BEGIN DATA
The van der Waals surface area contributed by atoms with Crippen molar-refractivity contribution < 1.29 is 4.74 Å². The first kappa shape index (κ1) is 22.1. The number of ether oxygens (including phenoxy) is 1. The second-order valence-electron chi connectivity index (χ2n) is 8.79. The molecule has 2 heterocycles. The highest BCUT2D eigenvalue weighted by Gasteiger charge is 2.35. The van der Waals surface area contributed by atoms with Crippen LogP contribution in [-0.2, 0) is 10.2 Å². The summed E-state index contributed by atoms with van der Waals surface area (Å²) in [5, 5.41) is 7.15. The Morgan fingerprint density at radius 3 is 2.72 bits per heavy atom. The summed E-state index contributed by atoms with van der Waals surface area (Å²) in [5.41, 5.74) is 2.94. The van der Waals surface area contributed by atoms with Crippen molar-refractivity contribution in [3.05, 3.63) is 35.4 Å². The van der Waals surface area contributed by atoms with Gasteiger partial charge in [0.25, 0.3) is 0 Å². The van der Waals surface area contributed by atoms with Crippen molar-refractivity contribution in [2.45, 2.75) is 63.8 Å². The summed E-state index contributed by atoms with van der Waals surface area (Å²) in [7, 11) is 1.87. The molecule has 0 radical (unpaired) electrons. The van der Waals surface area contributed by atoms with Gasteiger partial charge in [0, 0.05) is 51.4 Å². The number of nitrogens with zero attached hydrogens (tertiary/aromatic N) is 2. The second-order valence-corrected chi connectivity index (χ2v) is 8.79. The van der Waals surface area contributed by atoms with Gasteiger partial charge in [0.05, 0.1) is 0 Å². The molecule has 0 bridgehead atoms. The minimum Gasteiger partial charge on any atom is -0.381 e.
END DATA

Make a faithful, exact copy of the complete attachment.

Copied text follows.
The van der Waals surface area contributed by atoms with Crippen molar-refractivity contribution < 1.29 is 4.74 Å². The first kappa shape index (κ1) is 22.1. The number of ether oxygens (including phenoxy) is 1. The second-order valence-electron chi connectivity index (χ2n) is 8.79. The molecule has 2 heterocycles. The highest BCUT2D eigenvalue weighted by Gasteiger charge is 2.35. The van der Waals surface area contributed by atoms with Crippen LogP contribution in [-0.2, 0) is 10.2 Å². The summed E-state index contributed by atoms with van der Waals surface area (Å²) in [5, 5.41) is 7.15. The Morgan fingerprint density at radius 3 is 2.72 bits per heavy atom. The summed E-state index contributed by atoms with van der Waals surface area (Å²) in [5.41, 5.74) is 2.94. The van der Waals surface area contributed by atoms with Crippen molar-refractivity contribution in [3.05, 3.63) is 35.4 Å². The van der Waals surface area contributed by atoms with Gasteiger partial charge in [0.25, 0.3) is 0 Å². The van der Waals surface area contributed by atoms with Crippen molar-refractivity contribution in [2.45, 2.75) is 63.8 Å². The summed E-state index contributed by atoms with van der Waals surface area (Å²) in [7, 11) is 1.87. The molecule has 0 radical (unpaired) electrons. The van der Waals surface area contributed by atoms with Gasteiger partial charge in [0, 0.05) is 51.4 Å². The number of nitrogens with zero attached hydrogens (tertiary/aromatic N) is 2. The second-order valence-corrected chi connectivity index (χ2v) is 8.79. The van der Waals surface area contributed by atoms with Gasteiger partial charge in [0.05, 0.1) is 0 Å². The molecule has 0 bridgehead atoms. The minimum Gasteiger partial charge on any atom is -0.381 e.